These are important questions for us to ask on this last Sunday of the Church year; the feast day of The Reign of Christ. Because we end this liturgical year recognizing the unusual leadership of Jesus and the end of his time here on earth. And we are about to enter the waiting period leading up to his equally unusual arrival on earth as a helpless vulnerable newborn. It’s difficult to recognize holiness in such vulnerability when our culture values power and might. Christ the King as a man hanging from a cross and the Son of God as a tiny baby? These are counter-intuitive images of God. It’s so mysterious and unexpected.
The unexpected birth and death of Jesus challenge the assumptions that keep us asleep, and unaware of the presence of God in our midst, right here, right now. For instance, the Jews of Jesus’ day, who were waiting for the Messiah, were waiting for the kind of leadership we expect of great kings: the ability to smash the enemy, rid the state of corruption and fear, and create stability and peace. With these expectations and assumptions in mind, people were unable to see the kind of revolutionary leadership Jesus exemplified – leadership that called people to look at how real change occurs. Not as an outside event, where might is right. But as an inside event, where each person is called to conversion; to truth, to responsibility (the ability to respond). Where there is a Divine flow, not of our own making and where power exists in relationship with that Divine Power.
Jesus is pretty clear – the kingdom of God is not going to come about through some external event. The kingdom of God is coming about all the time as each person opens their heart, as each person learns how to forgive, as each person enters more and more deeply into the mystery of love.
What other leader promises to free us? What other leader can journey with us as we open our heart to God?
Our world will only change through the conversion of individuals who are committed to doing their part to bring about the kingdom of God. So the kingdom of God does not come about as a top down structure but as a heart up relationship.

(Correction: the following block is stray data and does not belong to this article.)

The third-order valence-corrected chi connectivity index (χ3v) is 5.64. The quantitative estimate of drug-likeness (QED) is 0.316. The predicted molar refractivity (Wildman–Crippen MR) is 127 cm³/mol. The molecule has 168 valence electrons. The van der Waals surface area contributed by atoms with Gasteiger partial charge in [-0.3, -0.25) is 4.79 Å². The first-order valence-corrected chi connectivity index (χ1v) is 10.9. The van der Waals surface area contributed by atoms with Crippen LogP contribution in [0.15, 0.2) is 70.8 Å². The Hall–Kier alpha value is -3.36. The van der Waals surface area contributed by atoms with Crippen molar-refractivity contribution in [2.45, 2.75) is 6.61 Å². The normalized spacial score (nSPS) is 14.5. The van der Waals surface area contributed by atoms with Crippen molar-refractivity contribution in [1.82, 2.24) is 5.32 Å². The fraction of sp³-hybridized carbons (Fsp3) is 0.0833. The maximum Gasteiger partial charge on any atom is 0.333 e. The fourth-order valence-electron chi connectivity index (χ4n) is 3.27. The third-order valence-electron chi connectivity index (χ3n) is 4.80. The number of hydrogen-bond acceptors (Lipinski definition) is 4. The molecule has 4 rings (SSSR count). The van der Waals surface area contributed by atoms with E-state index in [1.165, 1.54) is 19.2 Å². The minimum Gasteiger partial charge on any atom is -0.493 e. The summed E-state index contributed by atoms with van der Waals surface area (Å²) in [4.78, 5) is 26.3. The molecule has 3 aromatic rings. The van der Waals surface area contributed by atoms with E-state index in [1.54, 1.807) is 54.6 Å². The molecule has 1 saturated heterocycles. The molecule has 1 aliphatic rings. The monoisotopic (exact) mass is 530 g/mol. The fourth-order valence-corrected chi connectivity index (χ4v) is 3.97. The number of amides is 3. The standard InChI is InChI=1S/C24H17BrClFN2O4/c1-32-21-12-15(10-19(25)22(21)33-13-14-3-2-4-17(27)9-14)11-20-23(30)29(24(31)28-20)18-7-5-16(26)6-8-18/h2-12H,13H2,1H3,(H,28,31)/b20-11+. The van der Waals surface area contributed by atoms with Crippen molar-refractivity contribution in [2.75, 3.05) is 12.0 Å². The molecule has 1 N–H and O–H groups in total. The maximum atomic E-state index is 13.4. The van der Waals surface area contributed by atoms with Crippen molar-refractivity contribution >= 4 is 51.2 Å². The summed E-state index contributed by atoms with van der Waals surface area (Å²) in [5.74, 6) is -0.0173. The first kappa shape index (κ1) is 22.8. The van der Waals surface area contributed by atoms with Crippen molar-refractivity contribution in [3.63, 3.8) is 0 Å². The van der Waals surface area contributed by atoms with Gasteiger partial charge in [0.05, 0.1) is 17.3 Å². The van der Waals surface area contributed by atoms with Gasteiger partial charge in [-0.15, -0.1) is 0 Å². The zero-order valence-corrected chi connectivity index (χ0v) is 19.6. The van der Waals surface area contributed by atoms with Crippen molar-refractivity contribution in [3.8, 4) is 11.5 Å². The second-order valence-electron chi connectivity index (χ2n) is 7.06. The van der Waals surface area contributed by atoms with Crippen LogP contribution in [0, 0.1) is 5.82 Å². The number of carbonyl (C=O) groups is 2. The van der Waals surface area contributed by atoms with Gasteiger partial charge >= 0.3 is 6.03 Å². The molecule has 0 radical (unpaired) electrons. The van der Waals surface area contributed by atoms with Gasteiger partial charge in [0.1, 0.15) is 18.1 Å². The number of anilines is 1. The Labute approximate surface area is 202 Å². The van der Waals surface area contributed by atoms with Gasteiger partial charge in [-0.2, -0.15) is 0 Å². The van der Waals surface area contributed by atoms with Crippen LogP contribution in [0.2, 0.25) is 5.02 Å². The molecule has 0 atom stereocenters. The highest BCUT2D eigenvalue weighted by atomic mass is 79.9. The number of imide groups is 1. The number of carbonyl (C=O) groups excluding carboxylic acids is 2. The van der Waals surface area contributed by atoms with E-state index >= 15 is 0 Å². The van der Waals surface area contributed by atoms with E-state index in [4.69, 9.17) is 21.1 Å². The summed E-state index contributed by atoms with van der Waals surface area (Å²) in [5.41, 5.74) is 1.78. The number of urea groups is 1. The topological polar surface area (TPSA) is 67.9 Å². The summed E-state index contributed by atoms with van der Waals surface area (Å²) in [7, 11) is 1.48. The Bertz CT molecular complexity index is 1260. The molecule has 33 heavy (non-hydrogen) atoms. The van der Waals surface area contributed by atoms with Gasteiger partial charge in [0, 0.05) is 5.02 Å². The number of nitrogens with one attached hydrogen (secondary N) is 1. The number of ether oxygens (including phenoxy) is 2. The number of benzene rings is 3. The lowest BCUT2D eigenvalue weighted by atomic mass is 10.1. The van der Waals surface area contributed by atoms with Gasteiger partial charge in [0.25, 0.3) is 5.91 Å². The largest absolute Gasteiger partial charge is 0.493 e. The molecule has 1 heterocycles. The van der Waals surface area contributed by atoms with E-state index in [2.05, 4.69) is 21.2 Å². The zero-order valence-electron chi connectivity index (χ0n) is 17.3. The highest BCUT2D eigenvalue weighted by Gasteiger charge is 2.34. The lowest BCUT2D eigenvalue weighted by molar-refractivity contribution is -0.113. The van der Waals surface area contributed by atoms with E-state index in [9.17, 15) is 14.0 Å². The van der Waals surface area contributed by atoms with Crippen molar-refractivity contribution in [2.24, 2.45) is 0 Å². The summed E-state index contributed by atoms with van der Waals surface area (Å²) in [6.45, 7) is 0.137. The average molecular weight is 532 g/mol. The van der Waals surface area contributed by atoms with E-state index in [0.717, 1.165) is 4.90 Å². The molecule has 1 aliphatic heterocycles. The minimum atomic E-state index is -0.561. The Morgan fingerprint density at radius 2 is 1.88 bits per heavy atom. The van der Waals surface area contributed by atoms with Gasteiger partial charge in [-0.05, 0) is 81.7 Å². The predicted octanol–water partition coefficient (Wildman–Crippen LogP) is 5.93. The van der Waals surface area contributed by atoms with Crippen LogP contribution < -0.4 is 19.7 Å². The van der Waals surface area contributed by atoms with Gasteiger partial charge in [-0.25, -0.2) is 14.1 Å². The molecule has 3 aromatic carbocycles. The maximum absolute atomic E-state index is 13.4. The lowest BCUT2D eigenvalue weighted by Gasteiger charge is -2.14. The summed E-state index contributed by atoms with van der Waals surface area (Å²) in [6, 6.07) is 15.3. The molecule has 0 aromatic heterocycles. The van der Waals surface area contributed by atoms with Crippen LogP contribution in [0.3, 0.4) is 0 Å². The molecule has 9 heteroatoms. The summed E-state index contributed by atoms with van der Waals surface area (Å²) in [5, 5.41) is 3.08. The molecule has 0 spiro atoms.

Margaret Mead once said, “Never doubt that a small group of thoughtful, committed citizens can change the world; indeed, it's the only thing that ever has.”
Today we celebrate “The Reign of Christ,” an ironic and deeply true reality. Jesus has shown us through his life and death that only love transcends violence, control and death. Only love and relationship with God can create lasting change.
Whenever we are up against doubt, fear, despair, hate, division, if we can open our eyes, ears and hearts, we are promised that in our time of trial there is One who has been there before us, who suffers along with us, and who promises us, that should we choose to throw in our lot with love, with God, with mystery, that we will be changed into that likeness of God that is our birthright and we will live into a day we cannot now imagine.
In community with others who are willing to wake up, to acknowledge suffering and respond to it, we can create the kind of environment where God can do more than we could ever ask or imagine.
So this morning, come to the table, and share the meal that brings life and love into the world. Receive the body and blood of the One who is always and faithfully with us, forgiving and reassuring us. Amen.